Wednesday, April 9, 2008

Flaccid, Rotting Chard

Last night we had a vegetable ID lecture. It was very interesting and I learned a whole lot of new information... as I have the entire week and a half I have been in school. We talked about several vegetables, differences in heat in chilis, etc. Then there were the cooking greens, some of them looked not terribly edible, and there was a bunch of chard sitting on the table that was so wilted and gray... so much so that I could imagine eating it. I jokingly asked one of the instructors if it was possibly edible at this point, to which he turned the question on me: would I serve it? I thought it was a test, a trick question, I answered no of course I would not serve this green that is so clearly wanting to return to the earth. The instructor scoffed at me, saying that there is no restaurant on earth that would survive if they threw it out and that we have to learn to cut off the bad parts and use the rest. Normally, I would agree, but this chard has mold growing all up its stalks and leaves, the leaves wilted and crumbling. Yes, there were probably some edible pieces, but how much labor would be involved in dividing up the bunch between rotten and non? And what would the flavor and texture be of a green that had been allowed to sit around for months before it was used? Given that the microbial activity on this produce was so screamingly apparent, I think the highest and best use would be to compost it, but this chef chose to put it right back on the storage shelf after the lecture, where it could infest everything else in that storage room.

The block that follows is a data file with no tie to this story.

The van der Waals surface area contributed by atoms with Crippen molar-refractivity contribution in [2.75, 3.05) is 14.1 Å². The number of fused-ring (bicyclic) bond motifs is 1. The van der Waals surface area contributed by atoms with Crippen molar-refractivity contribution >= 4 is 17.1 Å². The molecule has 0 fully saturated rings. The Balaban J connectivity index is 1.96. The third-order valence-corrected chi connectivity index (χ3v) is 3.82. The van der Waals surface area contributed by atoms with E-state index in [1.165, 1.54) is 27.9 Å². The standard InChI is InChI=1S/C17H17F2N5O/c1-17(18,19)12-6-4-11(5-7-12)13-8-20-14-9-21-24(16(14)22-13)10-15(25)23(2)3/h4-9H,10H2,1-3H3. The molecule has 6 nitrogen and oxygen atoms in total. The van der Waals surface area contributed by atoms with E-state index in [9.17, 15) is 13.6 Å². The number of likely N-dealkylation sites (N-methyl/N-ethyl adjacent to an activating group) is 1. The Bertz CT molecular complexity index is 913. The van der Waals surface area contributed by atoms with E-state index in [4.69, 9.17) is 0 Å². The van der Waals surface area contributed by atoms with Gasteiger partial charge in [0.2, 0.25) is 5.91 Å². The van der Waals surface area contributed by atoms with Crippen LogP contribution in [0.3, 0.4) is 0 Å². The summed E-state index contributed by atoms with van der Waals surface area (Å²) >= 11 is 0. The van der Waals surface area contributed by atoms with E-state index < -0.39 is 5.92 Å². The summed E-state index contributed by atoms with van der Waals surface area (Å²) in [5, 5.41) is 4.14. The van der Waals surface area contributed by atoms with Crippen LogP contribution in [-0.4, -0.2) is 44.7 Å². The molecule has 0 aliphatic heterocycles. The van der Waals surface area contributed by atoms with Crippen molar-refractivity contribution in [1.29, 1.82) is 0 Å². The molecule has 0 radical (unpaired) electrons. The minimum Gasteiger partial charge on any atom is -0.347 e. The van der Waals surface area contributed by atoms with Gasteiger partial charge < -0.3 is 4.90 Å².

In the same lecture last night, chef was showing us how to break up cauliflower. He cut the florets, but discarded the whole stalk. I asked him if there is any use for the stalk (at home I usually cut off the tough outer layer and eat the inner layer just as the florets). He giggled as if the suggestion was preposterous, tossed the stalk at me and said if you like it, you eat it (which I did).

I must say that I do find it awfully peculiar that old, rotten chard is considered salvagable, but the interior stalk of the cauliflower has no culinary use.

But don't get me wrong, for as many questionable bits of advice, there is far more valuable information being imparted. Hopefully someday soon I will have the time to write about those experiences as well.